If Apple shows up with its expected Siri API leveraging a greater than one billion device installed base, Echo's current ecosystem serving a smattering of a few million devices in the U.S. will likely look as deserted as Android Wear or the app stores of Windows Phone or BlackBerry X.
Echo's big advantages
Echo enjoys generally high satisfaction ratings from users largely due to its impressive ability to hear and recognize what users ask— often noticeably superior to Siri on an iPhone or Apple Watch.
"This has a lot to do with the Echo's microphone tech and noise-canceling capabilities, as well as its connection to persistently good broadband," Bajarin noted, "which is often where Siri and OK Google break down when trying to use while driving and/or operating in areas of poor-quality service in mobile broadband networks."
Given that the overwhelming majority of Echo users are also iPhone users, and that Apple reportedly has its own voice appliance in development— which would similarly be able to benefit from multiple microphones, constant power and a strong network connection— it appears that Amazon's Echo will be the product defending its 3 million strong territory if Apple introduces a competitor, rather Apple's billion unit installed base being "threatened" as the Wired headline sensationally suggested.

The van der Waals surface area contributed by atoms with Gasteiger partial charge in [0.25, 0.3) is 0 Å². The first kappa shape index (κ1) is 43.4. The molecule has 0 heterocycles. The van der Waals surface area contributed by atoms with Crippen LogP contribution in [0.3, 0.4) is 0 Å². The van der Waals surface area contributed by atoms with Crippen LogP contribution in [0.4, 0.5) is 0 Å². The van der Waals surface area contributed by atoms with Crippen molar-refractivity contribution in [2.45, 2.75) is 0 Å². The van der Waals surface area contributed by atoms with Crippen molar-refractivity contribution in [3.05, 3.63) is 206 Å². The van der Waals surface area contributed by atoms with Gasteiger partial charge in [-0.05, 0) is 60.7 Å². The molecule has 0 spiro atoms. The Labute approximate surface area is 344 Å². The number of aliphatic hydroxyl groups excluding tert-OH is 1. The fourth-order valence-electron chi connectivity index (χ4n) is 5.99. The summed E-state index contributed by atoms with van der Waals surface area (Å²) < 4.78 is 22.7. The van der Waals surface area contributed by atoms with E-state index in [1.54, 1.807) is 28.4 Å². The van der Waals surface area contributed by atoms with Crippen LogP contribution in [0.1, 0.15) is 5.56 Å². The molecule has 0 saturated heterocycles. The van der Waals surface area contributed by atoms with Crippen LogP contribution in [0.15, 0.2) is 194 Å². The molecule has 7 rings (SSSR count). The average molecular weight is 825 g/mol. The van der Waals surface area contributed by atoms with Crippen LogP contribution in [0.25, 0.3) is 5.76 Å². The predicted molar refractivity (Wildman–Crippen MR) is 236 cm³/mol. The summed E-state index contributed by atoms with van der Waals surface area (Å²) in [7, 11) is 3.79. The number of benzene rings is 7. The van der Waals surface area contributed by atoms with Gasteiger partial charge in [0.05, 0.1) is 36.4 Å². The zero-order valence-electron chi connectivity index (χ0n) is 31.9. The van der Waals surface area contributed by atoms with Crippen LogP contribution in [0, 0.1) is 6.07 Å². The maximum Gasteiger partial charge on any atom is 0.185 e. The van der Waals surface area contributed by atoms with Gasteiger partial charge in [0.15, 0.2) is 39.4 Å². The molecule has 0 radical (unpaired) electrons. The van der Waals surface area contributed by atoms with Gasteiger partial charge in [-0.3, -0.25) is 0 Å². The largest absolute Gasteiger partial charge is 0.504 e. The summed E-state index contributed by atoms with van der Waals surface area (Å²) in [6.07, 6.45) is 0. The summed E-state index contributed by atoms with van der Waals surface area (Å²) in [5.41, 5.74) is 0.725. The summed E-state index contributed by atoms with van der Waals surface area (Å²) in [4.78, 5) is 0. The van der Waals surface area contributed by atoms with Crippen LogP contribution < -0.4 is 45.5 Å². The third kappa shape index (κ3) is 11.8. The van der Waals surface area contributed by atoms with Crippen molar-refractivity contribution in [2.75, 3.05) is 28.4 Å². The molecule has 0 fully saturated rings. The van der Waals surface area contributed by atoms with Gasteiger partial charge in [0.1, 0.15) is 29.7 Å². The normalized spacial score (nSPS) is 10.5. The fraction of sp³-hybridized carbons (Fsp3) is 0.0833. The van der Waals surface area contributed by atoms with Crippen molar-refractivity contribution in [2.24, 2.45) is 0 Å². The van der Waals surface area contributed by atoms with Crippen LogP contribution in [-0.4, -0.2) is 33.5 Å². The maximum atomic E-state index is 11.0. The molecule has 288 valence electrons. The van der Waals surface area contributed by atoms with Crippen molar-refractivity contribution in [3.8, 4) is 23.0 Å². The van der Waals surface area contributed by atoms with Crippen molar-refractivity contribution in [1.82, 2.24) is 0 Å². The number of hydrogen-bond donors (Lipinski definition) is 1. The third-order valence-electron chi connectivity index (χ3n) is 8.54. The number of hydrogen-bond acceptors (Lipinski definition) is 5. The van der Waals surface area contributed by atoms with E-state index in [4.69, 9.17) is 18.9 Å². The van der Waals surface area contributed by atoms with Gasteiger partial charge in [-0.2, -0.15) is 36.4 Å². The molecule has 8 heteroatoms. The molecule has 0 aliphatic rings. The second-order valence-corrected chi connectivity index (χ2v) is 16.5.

Echo threat assessment
Additionally, there is a critically important reason why Amazon soft-launched Echo at the end of 2014 and has worked on selling its Prime customer base a voice-enabled appliance rather than following Apple's model for Siri on iPhones, Google Now for Android or Cortana on Microsoft's platforms.
It's not entirely because having a speaker with mics, plugged into the wall and connected to the internet is inherently good at listening. It's also because Amazon tried to launch a mobile phone platform in the summer of 2014 and spectacularly failed in a way that made Windows Phone look relatively successful.
After Amazon's Fire Phone imploded, the company had tons of money invested in a corpse and the only option left was to shake the remaining change out of the cadaver's pockets. Echo is a brilliant pivot, but its no smartphone platform.